The times sure have changed.
With politicians across the country now being asked if they've ever smoked marijuana, a new poll shows Canadians are overwhelmingly in favour of looser pot laws.
Only one-in-seven want marijuana laws to stay exactly the same, nearly 40 per cent back outright legalization and taxation and, perhaps unsurprisingly, young people are the most eager for change with 75 per cent wanting either decriminalization or legalization.
Support for looser laws is also higher among the wealthy, the educated and people living in British Columbia, the poll suggests.
But is Liberal Leader Justin Trudeau entirely responsible for all this recent pot talk?
Trudeau first made a splash in July by telling a group of potential B.C. voters that he backed cannabis legalization to keep it away from children. While the Liberal leader had expressed a similar position as early as January, his words, caught on tape, quickly went viral.
"I'm actually not in favour of decriminalizing cannabis — I'm in favour of legalizing it," Trudeau said. "Tax and regulate. It’s one of the only ways to keep it out of the hands of our kids because the current war on drugs, the current model isn't working."
But it was Trudeau's admission to HuffPost Canada's Althia Raj that he smoked marijuana after becoming an MP in 2008 that really got tongues wagging.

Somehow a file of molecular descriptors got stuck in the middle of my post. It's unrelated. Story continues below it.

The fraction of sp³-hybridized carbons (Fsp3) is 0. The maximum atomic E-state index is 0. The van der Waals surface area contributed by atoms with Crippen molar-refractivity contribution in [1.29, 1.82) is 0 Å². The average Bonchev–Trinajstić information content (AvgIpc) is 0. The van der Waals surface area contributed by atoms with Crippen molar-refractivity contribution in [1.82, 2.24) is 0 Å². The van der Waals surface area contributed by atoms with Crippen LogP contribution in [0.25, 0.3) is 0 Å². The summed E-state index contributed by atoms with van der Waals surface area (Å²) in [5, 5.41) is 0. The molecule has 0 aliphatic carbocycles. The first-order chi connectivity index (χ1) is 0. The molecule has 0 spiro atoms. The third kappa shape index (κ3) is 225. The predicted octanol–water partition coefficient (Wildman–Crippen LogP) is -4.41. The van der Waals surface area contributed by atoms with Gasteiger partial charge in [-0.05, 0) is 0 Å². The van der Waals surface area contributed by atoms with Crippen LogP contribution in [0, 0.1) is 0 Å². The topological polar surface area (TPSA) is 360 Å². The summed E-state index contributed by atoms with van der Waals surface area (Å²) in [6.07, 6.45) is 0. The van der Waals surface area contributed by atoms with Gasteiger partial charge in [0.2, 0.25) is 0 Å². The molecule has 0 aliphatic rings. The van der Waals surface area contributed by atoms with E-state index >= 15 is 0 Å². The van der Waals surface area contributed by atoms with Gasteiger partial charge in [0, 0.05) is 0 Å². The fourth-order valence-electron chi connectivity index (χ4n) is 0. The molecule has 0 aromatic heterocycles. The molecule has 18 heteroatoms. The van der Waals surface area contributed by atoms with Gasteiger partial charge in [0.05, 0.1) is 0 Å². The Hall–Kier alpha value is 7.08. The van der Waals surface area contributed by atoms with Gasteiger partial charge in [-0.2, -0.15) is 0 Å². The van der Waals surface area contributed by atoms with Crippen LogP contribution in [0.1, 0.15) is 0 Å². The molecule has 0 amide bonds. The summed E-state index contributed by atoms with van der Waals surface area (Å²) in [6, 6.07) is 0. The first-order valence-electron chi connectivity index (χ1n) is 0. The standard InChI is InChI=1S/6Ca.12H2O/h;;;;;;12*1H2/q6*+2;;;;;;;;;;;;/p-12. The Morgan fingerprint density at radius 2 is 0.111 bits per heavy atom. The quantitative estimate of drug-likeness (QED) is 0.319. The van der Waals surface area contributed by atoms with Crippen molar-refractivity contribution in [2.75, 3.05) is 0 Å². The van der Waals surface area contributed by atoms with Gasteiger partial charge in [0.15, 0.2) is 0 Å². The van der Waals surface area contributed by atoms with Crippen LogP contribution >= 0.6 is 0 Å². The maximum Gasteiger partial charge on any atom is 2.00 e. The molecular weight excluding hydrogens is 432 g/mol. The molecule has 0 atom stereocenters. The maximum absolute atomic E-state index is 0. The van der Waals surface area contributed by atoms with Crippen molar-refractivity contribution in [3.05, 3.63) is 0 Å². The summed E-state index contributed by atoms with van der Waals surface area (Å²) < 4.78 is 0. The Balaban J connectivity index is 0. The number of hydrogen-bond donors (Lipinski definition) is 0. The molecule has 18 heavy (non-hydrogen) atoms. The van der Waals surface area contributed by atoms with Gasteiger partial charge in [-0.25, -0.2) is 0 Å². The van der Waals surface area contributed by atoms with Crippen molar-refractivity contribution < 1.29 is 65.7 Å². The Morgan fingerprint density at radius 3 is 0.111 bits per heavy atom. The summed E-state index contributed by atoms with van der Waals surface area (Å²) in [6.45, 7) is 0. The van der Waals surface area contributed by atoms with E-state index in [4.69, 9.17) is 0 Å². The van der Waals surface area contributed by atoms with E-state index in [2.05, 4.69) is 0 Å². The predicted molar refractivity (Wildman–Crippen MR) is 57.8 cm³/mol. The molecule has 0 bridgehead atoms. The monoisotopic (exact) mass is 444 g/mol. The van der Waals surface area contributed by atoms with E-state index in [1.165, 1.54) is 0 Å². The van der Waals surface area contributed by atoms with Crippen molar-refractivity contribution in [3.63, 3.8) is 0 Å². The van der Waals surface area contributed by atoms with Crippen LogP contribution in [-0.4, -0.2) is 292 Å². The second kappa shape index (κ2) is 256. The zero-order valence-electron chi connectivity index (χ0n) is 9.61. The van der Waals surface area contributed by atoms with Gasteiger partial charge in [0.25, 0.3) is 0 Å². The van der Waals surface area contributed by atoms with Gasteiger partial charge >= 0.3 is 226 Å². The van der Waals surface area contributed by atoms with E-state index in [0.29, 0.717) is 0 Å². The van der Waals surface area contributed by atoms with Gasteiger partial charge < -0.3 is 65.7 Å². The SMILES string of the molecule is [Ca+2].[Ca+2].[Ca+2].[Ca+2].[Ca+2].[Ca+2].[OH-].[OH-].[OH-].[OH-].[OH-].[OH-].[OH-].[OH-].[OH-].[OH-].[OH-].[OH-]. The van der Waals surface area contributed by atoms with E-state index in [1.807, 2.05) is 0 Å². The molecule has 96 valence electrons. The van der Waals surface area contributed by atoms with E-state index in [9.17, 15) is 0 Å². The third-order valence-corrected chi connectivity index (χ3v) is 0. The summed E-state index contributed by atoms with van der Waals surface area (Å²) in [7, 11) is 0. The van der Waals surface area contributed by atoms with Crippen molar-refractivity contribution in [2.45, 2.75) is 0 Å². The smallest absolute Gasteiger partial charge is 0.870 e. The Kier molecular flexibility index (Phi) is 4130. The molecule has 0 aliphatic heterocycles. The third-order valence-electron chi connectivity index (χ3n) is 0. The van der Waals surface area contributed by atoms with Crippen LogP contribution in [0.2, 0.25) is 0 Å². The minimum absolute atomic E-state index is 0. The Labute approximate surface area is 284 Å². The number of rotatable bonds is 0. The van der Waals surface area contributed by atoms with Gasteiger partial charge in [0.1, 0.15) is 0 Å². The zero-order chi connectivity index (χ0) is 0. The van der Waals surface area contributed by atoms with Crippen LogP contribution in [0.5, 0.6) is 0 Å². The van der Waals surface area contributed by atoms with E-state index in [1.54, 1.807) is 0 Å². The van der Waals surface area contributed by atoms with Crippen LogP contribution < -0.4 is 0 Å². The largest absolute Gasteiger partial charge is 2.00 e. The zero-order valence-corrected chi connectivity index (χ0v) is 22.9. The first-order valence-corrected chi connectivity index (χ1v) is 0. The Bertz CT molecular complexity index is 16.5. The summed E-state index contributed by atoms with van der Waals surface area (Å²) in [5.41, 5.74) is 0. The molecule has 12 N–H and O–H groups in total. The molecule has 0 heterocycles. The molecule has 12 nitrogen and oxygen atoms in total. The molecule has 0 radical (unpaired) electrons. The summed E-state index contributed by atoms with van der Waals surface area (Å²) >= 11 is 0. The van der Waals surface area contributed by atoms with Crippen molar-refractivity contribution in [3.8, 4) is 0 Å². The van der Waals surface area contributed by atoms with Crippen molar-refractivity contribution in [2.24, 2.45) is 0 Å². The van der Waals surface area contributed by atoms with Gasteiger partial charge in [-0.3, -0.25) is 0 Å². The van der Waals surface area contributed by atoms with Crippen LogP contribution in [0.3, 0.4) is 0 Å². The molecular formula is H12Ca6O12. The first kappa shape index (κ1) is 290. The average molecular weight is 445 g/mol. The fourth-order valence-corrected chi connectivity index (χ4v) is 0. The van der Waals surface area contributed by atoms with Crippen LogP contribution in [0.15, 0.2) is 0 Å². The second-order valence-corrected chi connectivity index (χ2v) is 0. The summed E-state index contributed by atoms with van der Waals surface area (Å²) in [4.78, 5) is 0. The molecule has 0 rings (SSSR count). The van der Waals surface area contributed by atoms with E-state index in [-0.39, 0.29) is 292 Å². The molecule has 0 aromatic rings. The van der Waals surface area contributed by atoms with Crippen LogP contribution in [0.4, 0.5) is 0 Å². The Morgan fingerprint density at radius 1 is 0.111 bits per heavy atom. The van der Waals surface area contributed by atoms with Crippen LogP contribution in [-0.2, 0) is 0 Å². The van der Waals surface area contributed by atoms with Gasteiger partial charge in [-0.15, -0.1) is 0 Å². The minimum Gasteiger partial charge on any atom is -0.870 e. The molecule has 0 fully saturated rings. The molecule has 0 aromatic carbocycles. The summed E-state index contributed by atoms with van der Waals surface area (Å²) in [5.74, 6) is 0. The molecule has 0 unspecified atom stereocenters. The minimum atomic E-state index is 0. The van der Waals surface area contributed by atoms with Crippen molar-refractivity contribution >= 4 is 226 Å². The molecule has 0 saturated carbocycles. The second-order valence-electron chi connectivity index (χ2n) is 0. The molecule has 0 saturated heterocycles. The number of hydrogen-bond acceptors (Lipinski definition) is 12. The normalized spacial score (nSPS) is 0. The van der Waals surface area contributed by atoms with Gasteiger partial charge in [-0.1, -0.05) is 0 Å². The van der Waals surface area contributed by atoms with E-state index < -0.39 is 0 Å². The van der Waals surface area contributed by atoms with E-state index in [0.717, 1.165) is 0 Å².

"We had a few good friends over for a dinner party, our kids were at their grandmother's for the night, and one of our friends lit a joint and passed it around. I had a puff," he said.
Tories pounced, with Justice Minister Peter MacKay slamming Trudeau for setting a "poor example" by breaking the laws of the land. MacKay's criticism was later lambasted by a law professor who told the Attorney General of Canada that while it is illegal to grow, traffic or possess marijuana, smoking weed is not a criminal offence.
Delegates at the Canadian Association of Chiefs of Police annual meeting in Winnipeg passed a resolution last week saying handing out tickets for illegal possession of pot could be more efficient than laying charges.
And then, reporters started asking politicians if they have ever smoked weed.
Check the slideshow below to see which Canadian politicians have fessed up.
But Harper, whose office told HuffPost he has never tried marijuana because of his asthma, also got some laughs Thursday with a humorous retort to a predictable pot question.
"Do I seem like I smoke marijuana?" he asked a reporter, to some guffaws.
Harper said Trudeau showed "poor judgment" with his pot use and slammed the Liberal leader for not offering up some ideas to help the economy instead.
"I look at the contrast with him promoting marijuana use for our children versus saying yesterday he will have no economic policy for several years," he said.
Harper suggesting the Liberal leader is "promoting" pot for kids may be a preview of what's to come for the next federal election in 2015.
If that’s the case, the Forum poll suggests some red flags, not only because so many Canadians appear to be on board with looser pot laws but because only one-fifth of Canadians say they are less likely to vote Liberal because of Trudeau's admission.